Characterization of Streptococcus pneumoniae isolates pre- and post-vaccine introduction in Brazil translation missing: es.hyrax.visibility.files_restricted.text

Fraire, Marissa (Fall 2018)

Permanent URL:


Introduction: It is estimated that around half a million children under the age of 5 die of pneumococcal disease every year worldwide. In Latin America, pneumonia is one of the leading causes of death and hospitalization for children under 5 years and in the elderly over 60 years. In 2010, the 10-valent pneumococcal conjugate vaccine (PCV) was established in Brazil’s National Immunization Program. The purpose of this thesis was to evaluate any changes in serotype, genotype, and antibacterial resistance after PCV introduction in Brazil.

Methods: We used a total of 476 randomly selected invasive pneumococcal disease (IPD) isolates from Brazil that were obtained as part of the Global Pneumococcal Sequencing project; 236 of the isolates were collected in the pre-vaccination period (2008-2009) and 240 were collected post-PCV instruction period (2012-2013).

Results: A total of 47 serotypes were identified. Overall, the five most prevalent serotypes pre-PCV, accounting for >60% of IPD isolates, were 14 (29.7%), 6B (11.9%), 3 (7.6%), 19A (6.4%), and 23F (5.9%), and post-PCV introduction were 14 (9.2%), 19A (8.8%), 3 (8.75%), 12F (4.58%), and 6A (4.58%), accounting for ~35% IPD isolates. Significant decreases were observed in two vaccine-type serotypes: 14 (p-value <0.0001) and 6B (p-value<0.0009). Overall, 85.1% of the isolates were resistant to >1 antibacterial drug; however, following PCV introduction, the proportion was 81.3%. Non-susceptibility (NS) against penicillin, meropenem, and ceftriaxone declined significantly after PCV introduction. There was a strong correlation between the presence of pilus genes and specific clonal complexes, with the majority of isolates belonging to either CC156 or CC236.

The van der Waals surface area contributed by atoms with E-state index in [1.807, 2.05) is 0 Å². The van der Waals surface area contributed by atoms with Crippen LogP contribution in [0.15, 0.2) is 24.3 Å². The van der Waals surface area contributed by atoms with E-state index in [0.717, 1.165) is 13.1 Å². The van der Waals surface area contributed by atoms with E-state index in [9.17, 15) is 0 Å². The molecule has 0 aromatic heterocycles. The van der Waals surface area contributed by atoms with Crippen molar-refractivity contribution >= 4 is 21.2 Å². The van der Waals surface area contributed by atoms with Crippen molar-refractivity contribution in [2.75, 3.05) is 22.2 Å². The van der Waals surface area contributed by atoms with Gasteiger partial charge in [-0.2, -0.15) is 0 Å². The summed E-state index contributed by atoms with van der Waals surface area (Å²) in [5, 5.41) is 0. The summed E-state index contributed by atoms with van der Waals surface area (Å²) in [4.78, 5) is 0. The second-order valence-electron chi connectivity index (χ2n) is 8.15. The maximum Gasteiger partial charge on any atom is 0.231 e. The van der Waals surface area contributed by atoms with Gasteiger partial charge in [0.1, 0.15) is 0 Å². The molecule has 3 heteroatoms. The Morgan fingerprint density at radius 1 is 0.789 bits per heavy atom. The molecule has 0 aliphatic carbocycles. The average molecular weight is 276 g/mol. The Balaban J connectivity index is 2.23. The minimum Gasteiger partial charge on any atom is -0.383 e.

Conclusions: PCV introduction has been associated with a significant decrease (p-value <0.0001) in PCV10/13 serotypes. Ongoing surveillance in Brazil will allow monitoring for the continued evolution of the pneumococcal population, and measure vaccine impacts on serotype and antibacterial resistance. Understanding these changes could help guide the development of future vaccines and prevention strategies.

Table of Contents

1) Chapter 1: Introduction

4) Chapter 2: Summary of Published Data from Brazil (Literature Review)

10) Chapter 3: Methods

12) Chapter 4: Results and Discussion

18) Discussion

20) Strengths and Weaknesses

21) Implications

22) References

29) Tables

36) Figures

About this Master's Thesis

Rights statement
  • Permission granted by the author to include this thesis or dissertation in this repository. All rights reserved by the author. Please contact the author for information regarding the reproduction and use of this thesis or dissertation.
  • English
Research field
Palabra Clave
Committee Chair / Thesis Advisor
Committee Members
Última modificación No preview

Primary PDF

Supplemental Files